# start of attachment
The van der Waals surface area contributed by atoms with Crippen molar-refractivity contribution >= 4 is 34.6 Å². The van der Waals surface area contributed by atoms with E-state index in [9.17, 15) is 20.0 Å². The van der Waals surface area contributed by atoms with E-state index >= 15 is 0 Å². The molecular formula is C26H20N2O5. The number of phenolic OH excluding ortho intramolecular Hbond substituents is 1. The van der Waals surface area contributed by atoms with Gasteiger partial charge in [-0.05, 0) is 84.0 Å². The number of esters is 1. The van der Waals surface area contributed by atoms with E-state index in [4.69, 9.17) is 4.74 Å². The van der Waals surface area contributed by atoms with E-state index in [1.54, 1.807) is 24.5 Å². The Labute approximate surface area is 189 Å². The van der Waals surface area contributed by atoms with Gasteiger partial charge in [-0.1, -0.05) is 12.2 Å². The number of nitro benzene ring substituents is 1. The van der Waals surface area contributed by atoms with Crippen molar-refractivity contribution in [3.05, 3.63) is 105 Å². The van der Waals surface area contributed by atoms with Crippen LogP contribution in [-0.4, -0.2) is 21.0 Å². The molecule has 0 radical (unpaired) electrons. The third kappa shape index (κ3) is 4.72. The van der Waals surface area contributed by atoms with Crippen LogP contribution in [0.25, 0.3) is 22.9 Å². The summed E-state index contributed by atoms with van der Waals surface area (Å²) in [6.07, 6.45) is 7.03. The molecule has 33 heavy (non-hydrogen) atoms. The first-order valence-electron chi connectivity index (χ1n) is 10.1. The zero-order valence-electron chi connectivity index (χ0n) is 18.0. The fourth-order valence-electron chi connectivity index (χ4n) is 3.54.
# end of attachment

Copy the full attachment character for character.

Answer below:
The van der Waals surface area contributed by atoms with Crippen molar-refractivity contribution >= 4 is 34.6 Å². The van der Waals surface area contributed by atoms with E-state index in [9.17, 15) is 20.0 Å². The van der Waals surface area contributed by atoms with E-state index >= 15 is 0 Å². The molecular formula is C26H20N2O5. The number of phenolic OH excluding ortho intramolecular Hbond substituents is 1. The van der Waals surface area contributed by atoms with Gasteiger partial charge in [-0.05, 0) is 84.0 Å². The number of esters is 1. The van der Waals surface area contributed by atoms with E-state index in [4.69, 9.17) is 4.74 Å². The van der Waals surface area contributed by atoms with E-state index in [1.54, 1.807) is 24.5 Å². The Labute approximate surface area is 189 Å². The van der Waals surface area contributed by atoms with Gasteiger partial charge in [-0.1, -0.05) is 12.2 Å². The number of nitro benzene ring substituents is 1. The van der Waals surface area contributed by atoms with Crippen molar-refractivity contribution in [3.05, 3.63) is 105 Å². The van der Waals surface area contributed by atoms with Crippen LogP contribution in [-0.4, -0.2) is 21.0 Å². The molecule has 0 radical (unpaired) electrons. The third kappa shape index (κ3) is 4.72. The van der Waals surface area contributed by atoms with Crippen LogP contribution in [0.25, 0.3) is 22.9 Å². The summed E-state index contributed by atoms with van der Waals surface area (Å²) in [6.07, 6.45) is 7.03. The molecule has 33 heavy (non-hydrogen) atoms. The first-order valence-electron chi connectivity index (χ1n) is 10.1. The zero-order valence-electron chi connectivity index (χ0n) is 18.0. The fourth-order valence-electron chi connectivity index (χ4n) is 3.54.